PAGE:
Catocala unijuga Walker, 1858


Once-married Underwing Moth



Catocala unijuga, the once-married underwing, is a large Catocala (FW length 34–37 mm) with mottled powdery gray forewing and orange-red hindwing that flies in the northern and eastern Pacific Northwest during late summer and fall. The forewing is relatively long and pointed for the genus, with a strongly scalloped outer margin. It medium-dark gray, slightly bluish at the base and in the posterior median area, with strongly powdery appearance due to scattered black scales. The median area abutting the reniform and subreniform spots, the anterolateral median area, and mid-subterminal area are lighter whitish gray. The basal line is black, limited to the costa. The antemedial line is black with blue-gray filling, wide, double with strong lateral and weaker medial components, moderately irregular, oblique. The medial line is dark gray, limited to the costa. The postmedial line is black medially and pale gray laterally, thinner than the antemedial line, evenly toothed across the mid-wing, connected to the subreniform spot and sharply drawn toward the base in the lower fold. The subterminal line is whitish gray medially and dark gray laterally, diffuse, evenly zigzag, parallel to the postmedial line near the costa and parallel to the outer margin below the cell. The terminal line is a series of dark gray lunules between veins followed by a continuous dark gray line. The fringe is whitish gray with a striped gray base. The reniform spot is D-shaped with an irregular lateral border, double, dark gray with peripheral filling of the adjacent ground. The subreniform spot is large, dark gray, filled with powdery white. The hindwing is dark red-orange with black median and marginal bands. The medial band is continuous to the inner margin. The head and thorax are powdery dark gray with darker transverse lines across the collar and at the edges of the tegulae. The male antenna is filiform.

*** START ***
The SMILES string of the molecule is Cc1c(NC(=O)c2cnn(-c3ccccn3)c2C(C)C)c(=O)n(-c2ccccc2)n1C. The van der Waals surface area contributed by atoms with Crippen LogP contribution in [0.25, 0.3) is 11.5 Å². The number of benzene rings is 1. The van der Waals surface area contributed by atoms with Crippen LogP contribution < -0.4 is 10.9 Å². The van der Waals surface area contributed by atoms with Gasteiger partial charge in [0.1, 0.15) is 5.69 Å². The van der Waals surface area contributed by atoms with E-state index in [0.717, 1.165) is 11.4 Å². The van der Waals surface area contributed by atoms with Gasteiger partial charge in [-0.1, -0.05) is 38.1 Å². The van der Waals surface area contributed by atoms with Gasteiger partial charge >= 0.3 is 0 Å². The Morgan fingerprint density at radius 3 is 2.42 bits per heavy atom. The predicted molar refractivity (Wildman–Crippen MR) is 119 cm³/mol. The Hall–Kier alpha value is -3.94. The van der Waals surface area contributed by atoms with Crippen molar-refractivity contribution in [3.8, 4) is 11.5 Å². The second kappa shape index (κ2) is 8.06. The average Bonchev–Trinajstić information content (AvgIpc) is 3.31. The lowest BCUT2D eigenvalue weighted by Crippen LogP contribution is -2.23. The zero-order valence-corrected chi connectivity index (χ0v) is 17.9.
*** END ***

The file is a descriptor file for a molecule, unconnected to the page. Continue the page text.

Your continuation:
This species can be identified by its large size, pointed powdery gray forewing without a strong blue tint, and dark orange hindwing with a median line that reaches the inner margin. It is most similar to Catocala semirelicta, a more widespread and common species in the Northwest. C. semirelicta has a distinct light blue color on the medial area, is suffused with dark near the reniform spot and along the postmedial line in the fold, and its hindwing less orange with a blunt median line that ends short of the margin.


This species is widely distributed in moist forests, particularly in association with quaking aspen (Populus tremuloides (Salicaceae)).


Pacific Northwest

Catocala unijuga is found in most of British Columbia and adjacent northern Idaho and northeastern Washington in the Northwest. It has been recorded from the Cascades and might occur there in low numbers; however, these records could be misidentified C. semirelicta.


Catocala unijuga is found to the Atlantic from our area, predominantly in the boreal zone of southern Canada and the northern United States. The range extends slightly south of the Great Lakes, with a few isolated records further south. It is the only Catocala in Alaska.

Life History


This species is a foodplant specialist on Salicaceae including both willows (Salix spp.) and aspens and cottonwoods (Populus spp.). It may prefer quaking aspen (P. tremuloides) in the West.


The flight period of C. unijuga is late summer and fall, typically in August and September.

Economic Importance




Covell (1984)

Forbes (1954)

Moth Photographers Group